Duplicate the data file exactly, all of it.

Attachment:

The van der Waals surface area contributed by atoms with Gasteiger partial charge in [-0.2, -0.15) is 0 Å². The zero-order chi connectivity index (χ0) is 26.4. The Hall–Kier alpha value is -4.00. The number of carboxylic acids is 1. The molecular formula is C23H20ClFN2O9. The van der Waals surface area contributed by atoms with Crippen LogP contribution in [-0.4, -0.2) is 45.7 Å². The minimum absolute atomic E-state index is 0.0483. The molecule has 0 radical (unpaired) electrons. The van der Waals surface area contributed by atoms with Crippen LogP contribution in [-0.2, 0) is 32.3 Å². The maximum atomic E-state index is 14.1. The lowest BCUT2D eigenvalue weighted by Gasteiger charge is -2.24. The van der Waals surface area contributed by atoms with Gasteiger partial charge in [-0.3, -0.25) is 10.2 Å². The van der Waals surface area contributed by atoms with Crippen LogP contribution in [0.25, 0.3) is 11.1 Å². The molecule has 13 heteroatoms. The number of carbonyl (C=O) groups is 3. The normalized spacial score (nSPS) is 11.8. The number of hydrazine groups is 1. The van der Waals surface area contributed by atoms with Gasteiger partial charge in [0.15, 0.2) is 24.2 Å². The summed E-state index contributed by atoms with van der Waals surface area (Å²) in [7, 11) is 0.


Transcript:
The van der Waals surface area contributed by atoms with Gasteiger partial charge in [-0.2, -0.15) is 0 Å². The zero-order chi connectivity index (χ0) is 26.4. The Hall–Kier alpha value is -4.00. The number of carboxylic acids is 1. The molecular formula is C23H20ClFN2O9. The van der Waals surface area contributed by atoms with Crippen LogP contribution in [-0.4, -0.2) is 45.7 Å². The minimum absolute atomic E-state index is 0.0483. The molecule has 0 radical (unpaired) electrons. The van der Waals surface area contributed by atoms with Crippen LogP contribution in [-0.2, 0) is 32.3 Å². The maximum atomic E-state index is 14.1. The lowest BCUT2D eigenvalue weighted by Gasteiger charge is -2.24. The van der Waals surface area contributed by atoms with Gasteiger partial charge in [-0.3, -0.25) is 10.2 Å². The van der Waals surface area contributed by atoms with Crippen LogP contribution in [0.25, 0.3) is 11.1 Å². The molecule has 13 heteroatoms. The number of carbonyl (C=O) groups is 3. The normalized spacial score (nSPS) is 11.8. The number of hydrazine groups is 1. The van der Waals surface area contributed by atoms with Gasteiger partial charge in [0.15, 0.2) is 24.2 Å². The summed E-state index contributed by atoms with van der Waals surface area (Å²) in [7, 11) is 0.